I think THAT was just plain old plywood (or, alternatively, ash, which can sometimes look like plywood plies in a pickup cavity)

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  • Mincer
    replied
    My thought is that they were just using up some extra pieces of wood. I know in the 80s, some Kramers and BC Riches were like 7 thin layers piled high like that.

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  • St_Genesius
    replied
    I honestly didn't know anyone was doing pancake construction anymore - multi-piece side-by-side, sure, but not top-to-back- but damn if that doesn't look like fairly convincing evidence for it.

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  • alex1fly
    replied
    Makes me want to crack it open... You know, like a geode

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  • alex1fly
    replied
    Originally posted by beaubrummels View Post
    yeah, different grain. looks like at least 2-piece front/back to me. not sure why there would be a top of the same type, unless it was supposed to be better looking grain, but then they painted it solid, so WTF? Maybe they didn't have a plank thick enough leftover to make a body?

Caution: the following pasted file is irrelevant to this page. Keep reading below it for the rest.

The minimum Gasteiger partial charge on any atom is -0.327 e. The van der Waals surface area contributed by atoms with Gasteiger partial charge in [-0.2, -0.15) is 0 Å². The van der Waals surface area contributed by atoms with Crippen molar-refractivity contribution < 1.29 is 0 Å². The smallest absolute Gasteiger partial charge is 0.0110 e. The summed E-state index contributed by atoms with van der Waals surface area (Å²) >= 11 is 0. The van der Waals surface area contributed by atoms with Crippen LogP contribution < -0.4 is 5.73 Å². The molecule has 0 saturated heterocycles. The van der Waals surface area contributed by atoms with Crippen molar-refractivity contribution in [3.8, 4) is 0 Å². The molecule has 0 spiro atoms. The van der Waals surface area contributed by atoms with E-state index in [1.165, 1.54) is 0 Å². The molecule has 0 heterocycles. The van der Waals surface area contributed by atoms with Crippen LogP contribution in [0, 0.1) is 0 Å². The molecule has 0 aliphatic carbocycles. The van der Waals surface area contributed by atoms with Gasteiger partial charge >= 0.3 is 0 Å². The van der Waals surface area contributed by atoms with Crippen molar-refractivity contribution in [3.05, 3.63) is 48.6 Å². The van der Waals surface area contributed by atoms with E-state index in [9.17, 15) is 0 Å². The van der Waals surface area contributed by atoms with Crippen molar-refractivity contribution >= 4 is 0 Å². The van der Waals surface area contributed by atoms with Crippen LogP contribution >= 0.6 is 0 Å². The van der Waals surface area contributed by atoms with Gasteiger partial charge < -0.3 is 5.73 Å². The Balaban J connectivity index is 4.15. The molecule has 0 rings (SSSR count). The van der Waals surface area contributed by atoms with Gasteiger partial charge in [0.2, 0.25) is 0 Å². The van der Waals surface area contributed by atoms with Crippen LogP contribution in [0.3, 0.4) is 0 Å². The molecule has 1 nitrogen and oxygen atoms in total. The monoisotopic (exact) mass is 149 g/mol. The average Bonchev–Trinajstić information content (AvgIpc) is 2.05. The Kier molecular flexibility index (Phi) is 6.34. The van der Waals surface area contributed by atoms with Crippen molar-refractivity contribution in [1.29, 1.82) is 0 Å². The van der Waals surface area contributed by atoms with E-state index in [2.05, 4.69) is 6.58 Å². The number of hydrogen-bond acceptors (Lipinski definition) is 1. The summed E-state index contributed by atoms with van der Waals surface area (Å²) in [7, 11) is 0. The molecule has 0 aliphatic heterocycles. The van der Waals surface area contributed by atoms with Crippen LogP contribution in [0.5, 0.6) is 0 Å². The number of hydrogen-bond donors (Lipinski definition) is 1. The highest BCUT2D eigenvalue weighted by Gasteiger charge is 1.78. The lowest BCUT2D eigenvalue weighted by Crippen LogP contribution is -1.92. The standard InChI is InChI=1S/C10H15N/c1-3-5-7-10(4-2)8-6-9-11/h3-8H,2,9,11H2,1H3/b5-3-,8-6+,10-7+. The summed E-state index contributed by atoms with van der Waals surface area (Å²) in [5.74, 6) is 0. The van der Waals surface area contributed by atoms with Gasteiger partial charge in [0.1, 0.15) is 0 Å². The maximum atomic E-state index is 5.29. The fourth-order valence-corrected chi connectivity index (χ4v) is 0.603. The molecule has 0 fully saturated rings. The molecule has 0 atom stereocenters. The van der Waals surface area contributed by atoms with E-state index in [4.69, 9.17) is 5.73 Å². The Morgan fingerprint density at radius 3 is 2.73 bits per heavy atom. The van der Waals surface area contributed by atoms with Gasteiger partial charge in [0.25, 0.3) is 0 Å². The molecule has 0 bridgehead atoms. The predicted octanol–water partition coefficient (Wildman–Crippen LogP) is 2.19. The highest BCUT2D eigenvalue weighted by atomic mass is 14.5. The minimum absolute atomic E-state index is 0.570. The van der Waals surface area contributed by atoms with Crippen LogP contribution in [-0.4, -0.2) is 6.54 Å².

Yeah that's kind of what I'm wondering too. Why do a top if you're going to paint it? Could it have been destined for a natural finish at one point? Does it really matter? I suppose I could write in to Fender and see if that brings anything worthwhile to the investigation...

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  • beaubrummels
    replied
    yeah, different grain. looks like at least 2-piece front/back to me. not sure why there would be a top of the same type, unless it was supposed to be better looking grain, but then they painted it solid, so WTF? Maybe they didn't have a plank thick enough leftover to make a body?

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  • alex1fly
    replied
    Couple more
    Attached Files